If you go to a web site and register your name and password (like you probably did with AccountingWEB, a small file called a "cookie" is left on your computer. The next time you go to the web site, the site recognizes you and you gain instant access. The site recognizes you because it has found the cookie.
You may notice that if you are using a different computer and you try to go to a site on which you have registered, you have to provide your registration information again. Or, the cookie feature may be turned off entirely on your computer, which means that no matter how many times you register, each time you return to a site requiring registration, you have to do it again.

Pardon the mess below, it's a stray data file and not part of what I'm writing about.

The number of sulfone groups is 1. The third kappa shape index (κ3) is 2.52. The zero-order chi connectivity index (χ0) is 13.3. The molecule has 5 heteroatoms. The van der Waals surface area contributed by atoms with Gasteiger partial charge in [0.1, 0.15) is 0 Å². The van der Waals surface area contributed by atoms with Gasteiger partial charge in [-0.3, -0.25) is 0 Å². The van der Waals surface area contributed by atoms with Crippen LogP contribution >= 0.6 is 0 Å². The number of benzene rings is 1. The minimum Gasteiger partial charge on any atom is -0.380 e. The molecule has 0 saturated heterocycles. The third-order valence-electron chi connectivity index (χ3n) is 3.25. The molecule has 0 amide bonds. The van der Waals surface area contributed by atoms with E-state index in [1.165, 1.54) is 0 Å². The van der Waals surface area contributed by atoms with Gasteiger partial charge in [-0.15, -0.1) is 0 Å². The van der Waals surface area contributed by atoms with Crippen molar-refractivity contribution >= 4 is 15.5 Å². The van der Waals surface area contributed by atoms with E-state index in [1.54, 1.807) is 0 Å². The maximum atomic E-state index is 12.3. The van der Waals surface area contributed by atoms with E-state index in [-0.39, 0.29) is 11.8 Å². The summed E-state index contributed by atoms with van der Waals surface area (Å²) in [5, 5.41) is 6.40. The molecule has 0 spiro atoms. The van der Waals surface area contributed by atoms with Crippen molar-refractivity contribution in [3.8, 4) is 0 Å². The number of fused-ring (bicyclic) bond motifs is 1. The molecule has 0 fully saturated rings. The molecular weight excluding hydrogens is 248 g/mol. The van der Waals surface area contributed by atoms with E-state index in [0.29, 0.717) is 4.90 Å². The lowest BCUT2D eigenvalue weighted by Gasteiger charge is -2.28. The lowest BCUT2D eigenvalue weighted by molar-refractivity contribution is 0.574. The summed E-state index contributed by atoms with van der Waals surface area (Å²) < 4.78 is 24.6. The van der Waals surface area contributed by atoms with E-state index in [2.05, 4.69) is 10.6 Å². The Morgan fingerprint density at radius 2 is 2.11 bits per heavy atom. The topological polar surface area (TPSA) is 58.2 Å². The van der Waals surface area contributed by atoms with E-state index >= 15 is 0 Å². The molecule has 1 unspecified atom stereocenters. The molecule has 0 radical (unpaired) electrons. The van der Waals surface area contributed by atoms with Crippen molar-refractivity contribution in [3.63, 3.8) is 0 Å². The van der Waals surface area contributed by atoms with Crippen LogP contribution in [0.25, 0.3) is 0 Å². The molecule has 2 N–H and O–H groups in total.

There are two types of cookies that can be placed on your computer. First party cookies are those you asked for â like the registration information you entered on a site. Third party cookies just come along for the ride, even if you do nothing. An example of a third-party might be an advertiser who places ads on web sites. Some advertisers will add their own cookies to your computer when you display the ad.
A new software add-on from Microsoft works with Microsoft Explorer to enable you to request that cookies be described to you before they are saved and gives you the option of refusing third-party cookies. The Microsoft program explains the cookie information to you before you choose to block, describing how the cookie's placement enables the third-party to recognize you.
Netscape also offers such a program, which enables the user to accept all cookies, block all cookies, or block third-party cookies.
Electronic privacy advocates are pleased with a new opportunity to prevent advertisers from building a profile of a user based on sites the user visited.